and DAVID McKITTRICK
The IRA last night appeared to reject outright the proposed international commission to supervise taking paramilitary weapons out of circulation.
It took the unusual step of issuing a second statement to clarify its position after strong British pressure to launch the idea of a commission with the former US senator George Mitchell as a likely chairman. The IRA said it would not disarm "in any circumstances".
It accused the British government of using Unionist intransigence as an excuse for its refusal to move. A spokesman earlier referred to "other diversions". Last night this was clarified as a reference to British pressure that the IRA begin decommissioning its arsenal as a matter of priority.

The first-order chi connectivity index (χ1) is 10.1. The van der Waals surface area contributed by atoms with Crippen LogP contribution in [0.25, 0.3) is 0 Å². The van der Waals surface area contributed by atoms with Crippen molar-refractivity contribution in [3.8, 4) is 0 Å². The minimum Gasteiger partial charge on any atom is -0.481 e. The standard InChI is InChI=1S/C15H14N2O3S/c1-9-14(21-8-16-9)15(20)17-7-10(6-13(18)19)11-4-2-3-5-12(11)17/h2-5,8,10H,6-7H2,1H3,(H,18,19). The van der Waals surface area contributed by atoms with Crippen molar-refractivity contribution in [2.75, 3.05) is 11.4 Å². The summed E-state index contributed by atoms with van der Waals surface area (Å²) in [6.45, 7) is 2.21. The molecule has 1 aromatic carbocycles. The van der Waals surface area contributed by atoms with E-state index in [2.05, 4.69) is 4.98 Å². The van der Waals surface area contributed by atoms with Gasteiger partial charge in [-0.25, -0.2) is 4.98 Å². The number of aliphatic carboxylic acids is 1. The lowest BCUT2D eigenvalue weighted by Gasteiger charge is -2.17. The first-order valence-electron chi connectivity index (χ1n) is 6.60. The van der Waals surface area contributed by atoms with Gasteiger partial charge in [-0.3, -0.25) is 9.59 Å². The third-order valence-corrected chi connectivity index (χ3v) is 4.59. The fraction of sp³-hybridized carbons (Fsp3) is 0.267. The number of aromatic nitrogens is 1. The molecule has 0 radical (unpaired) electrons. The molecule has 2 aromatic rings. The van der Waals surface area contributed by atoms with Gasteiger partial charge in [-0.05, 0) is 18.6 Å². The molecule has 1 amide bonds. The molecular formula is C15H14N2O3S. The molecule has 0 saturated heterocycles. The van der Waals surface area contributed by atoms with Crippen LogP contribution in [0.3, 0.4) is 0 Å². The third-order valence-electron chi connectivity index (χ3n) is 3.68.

However, pressure on the IRA has been increased by the fact that political representatives of the loyalist paramilitaries have indicated their willingness to co-operate with the proposed decommissioning body.
t A new element of uncertainty was introduced in the contest for the leadership of the Ulster Unionist Party yesterday when a fifth candidate, the Upper Bann MP David Trimble, entered the race.
Mr Trimble, who has been an MP for only five years, has long had a reputation as a hardliner. He strengthened this in July when he took a leading role in a loyalist confrontation with the RUC in Portadown.
The significance of his entry is that he can be expected to draw support from the same quarters as the Strangford MP John Taylor, who is regarded as the front-runner to succeed James Molyneaux.